Even trained professionals abuse their power.. They can claim someone they don’t like is shizo when they are really not..

  4. Puliogre,

    Just to step back the question that Amardeep so eloquently raised in his post was the flaws with the H1 system and USCIS’ perception of it and following are some of your responses:

    To avoid any confusion the italicized comments below are a gist of your contribution to this thread:

    I know people on H1 who hate America I am entitled to complain because my father came here and I was born here I like Biopot I think people who make Biopot should be given H1 visas Shut up and live here and be greatful or if you have to complain go back to India People who have been here 35 years still hate America People come here for Monetary betterment, say that they will go back but are still here after countless years.

  5. I know a lot of people who claim they will go back but they either never do go back OR they go back and come back the US after a year or two of living in India..

  6. To avoid any confusion the italicized comments below are a gist of your contribution to this thread:

    geez. a bad summary. actually manages to get what i was saying wrong. not enough time for a detailed response.

  7. F-1s are only exempt from FICA for the first five years of their stay in the US. J-1s are exempt for the first two years.

    Yes, I know about F-1s and that’s right.. don’t know about J-1s though..

    H-1Bs should be paid the market wage and for every H1B employee, the company should advertise the salary of the concerned employee in the common notice board or kitchen area in their office for 10 official working days. If anyone finds it abnormal they can file a complaint to the labour department. So H1Bs do not earn less than their counterparts.

    If there is misuse, I suspect it is mostly done by the Indian consulting companies..

  8. H-1Bs should be paid the market wage and for every H1B employee, the company should advertise the salary of the concerned employee in the common notice board or kitchen area in their office for 10 official working days. If anyone finds it abnormal they can file a complaint to the labour department. So H1Bs do not earn less than their counterparts. If there is misuse, I suspect it is mostly done by the Indian consulting companies..

    if an H1B can switch jobs, how can an employer pay him less than mkt? wouldnt he then just leave? i heard guys on internal transfer visas cant switch jobs. for them i can see a very clear reason why emnployers would underpay, but i didnt htink H1B’s had the same issues as those guys.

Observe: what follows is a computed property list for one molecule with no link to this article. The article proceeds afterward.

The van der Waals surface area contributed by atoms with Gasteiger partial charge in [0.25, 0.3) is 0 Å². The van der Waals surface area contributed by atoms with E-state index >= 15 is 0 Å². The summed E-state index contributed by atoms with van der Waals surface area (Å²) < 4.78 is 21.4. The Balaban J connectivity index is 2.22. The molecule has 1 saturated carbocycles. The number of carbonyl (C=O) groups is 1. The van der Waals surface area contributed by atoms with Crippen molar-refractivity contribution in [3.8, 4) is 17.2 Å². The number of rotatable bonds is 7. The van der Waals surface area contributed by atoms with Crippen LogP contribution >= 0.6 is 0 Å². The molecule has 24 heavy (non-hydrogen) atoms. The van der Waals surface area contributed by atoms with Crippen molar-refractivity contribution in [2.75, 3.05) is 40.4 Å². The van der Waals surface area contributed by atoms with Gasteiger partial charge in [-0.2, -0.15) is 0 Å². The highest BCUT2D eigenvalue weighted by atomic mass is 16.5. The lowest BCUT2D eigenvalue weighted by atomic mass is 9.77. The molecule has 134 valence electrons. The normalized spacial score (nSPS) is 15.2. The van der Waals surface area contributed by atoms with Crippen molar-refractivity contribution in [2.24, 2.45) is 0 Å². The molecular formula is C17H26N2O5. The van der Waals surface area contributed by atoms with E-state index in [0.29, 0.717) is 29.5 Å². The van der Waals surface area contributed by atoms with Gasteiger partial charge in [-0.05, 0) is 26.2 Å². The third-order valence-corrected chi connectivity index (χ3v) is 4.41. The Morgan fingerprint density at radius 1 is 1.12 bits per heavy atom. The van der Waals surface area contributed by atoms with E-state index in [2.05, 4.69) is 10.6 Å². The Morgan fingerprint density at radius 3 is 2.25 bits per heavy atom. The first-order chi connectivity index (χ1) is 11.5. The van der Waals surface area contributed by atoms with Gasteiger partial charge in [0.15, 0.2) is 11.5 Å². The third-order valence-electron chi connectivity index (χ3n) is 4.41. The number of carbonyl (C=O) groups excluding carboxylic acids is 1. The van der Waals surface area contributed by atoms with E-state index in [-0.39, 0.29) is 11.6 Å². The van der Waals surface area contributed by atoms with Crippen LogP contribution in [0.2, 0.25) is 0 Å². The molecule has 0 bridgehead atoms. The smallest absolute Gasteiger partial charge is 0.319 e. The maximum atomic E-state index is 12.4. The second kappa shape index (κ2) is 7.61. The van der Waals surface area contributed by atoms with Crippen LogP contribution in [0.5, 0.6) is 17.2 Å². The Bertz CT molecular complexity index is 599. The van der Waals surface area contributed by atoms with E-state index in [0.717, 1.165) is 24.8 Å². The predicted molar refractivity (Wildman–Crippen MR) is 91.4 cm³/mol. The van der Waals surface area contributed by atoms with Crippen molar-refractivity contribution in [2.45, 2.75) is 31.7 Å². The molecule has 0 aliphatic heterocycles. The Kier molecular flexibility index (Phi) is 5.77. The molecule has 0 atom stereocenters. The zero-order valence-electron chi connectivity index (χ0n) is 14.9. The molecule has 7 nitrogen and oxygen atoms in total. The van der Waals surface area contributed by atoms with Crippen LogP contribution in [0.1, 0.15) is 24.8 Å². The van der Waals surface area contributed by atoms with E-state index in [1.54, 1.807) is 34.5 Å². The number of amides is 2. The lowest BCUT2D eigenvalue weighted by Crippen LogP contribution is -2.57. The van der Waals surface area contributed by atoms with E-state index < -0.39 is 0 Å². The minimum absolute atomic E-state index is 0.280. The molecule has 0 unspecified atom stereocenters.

9. 302

    Also, no offense, but folks who went to school here have spent time, money and shown ambition; whereas during the late 90s, any nathu-gera from NIIT course was coming here and getting the same job (its a market arbitrage!!). The two groups are very different..

    ….Whew! (Thanking the Lord that I moved here in 2001)

    And folks who went to expensive schools in their home des ( in the face of immense competition), joined leading IT companies ( in the face of immense competition), moved half-way across the world to what they thought was a better life… did not show “ambition” or spend “time and money”? Aw ,c’mon ! I don’t think that’s fair !

    BTW, I think the new immigration bill also has special provisions for H1Bs for folks who graduated /did their master’s from American universities and I do think that’s a fine idea.

  10. BTW, I think the new immigration bill also has special provisions for H1Bs for folks who graduated /did their master’s from American universities and I do think that’s a fine idea.

    is there more variance in quality in indian grad schools? if that is the case, than i can understand why you would want a special process for guys form US grad shcools. but, if they are the same, why not just make it easy for guys with masters degrees to get here, stay here, and switch jobs (green card style). im sure 9/11 isnt a good excuse. the hijackers werent desi techies at the end of the day.

  11. Puliyogare,

    Much as I hate to admit it ( having studied only in the des) – there is a difference in a Master’s degree from the US and from the Des( always subject to the disclaimer that it also depends to a smaller extent on which college you do it from )

    I was rebutting QuantJock’s point that those desis who studied here display more ambition etc BUT I agree that a Master’s degree from the US probably prepares you better for the workforce here ( Ducks at the brickbats that are sure to follow) .Hence I think its ok for the new immigration bill to have more H1s for US graduates.

  12. Hey #264 butter chicken: no prob and thanks for the nice reply! Very refreshing to see on a long thread

    PS: Not a dude.

    PPS: Seriously, those of you that are so very knowledgeable about the system should get involved; I’ve learned a lot. Also, Melbourne desi highlights what will happen if the US doesn’t get a handle on the system. The best and brightest that we want to attract to the US will go elsewhere :(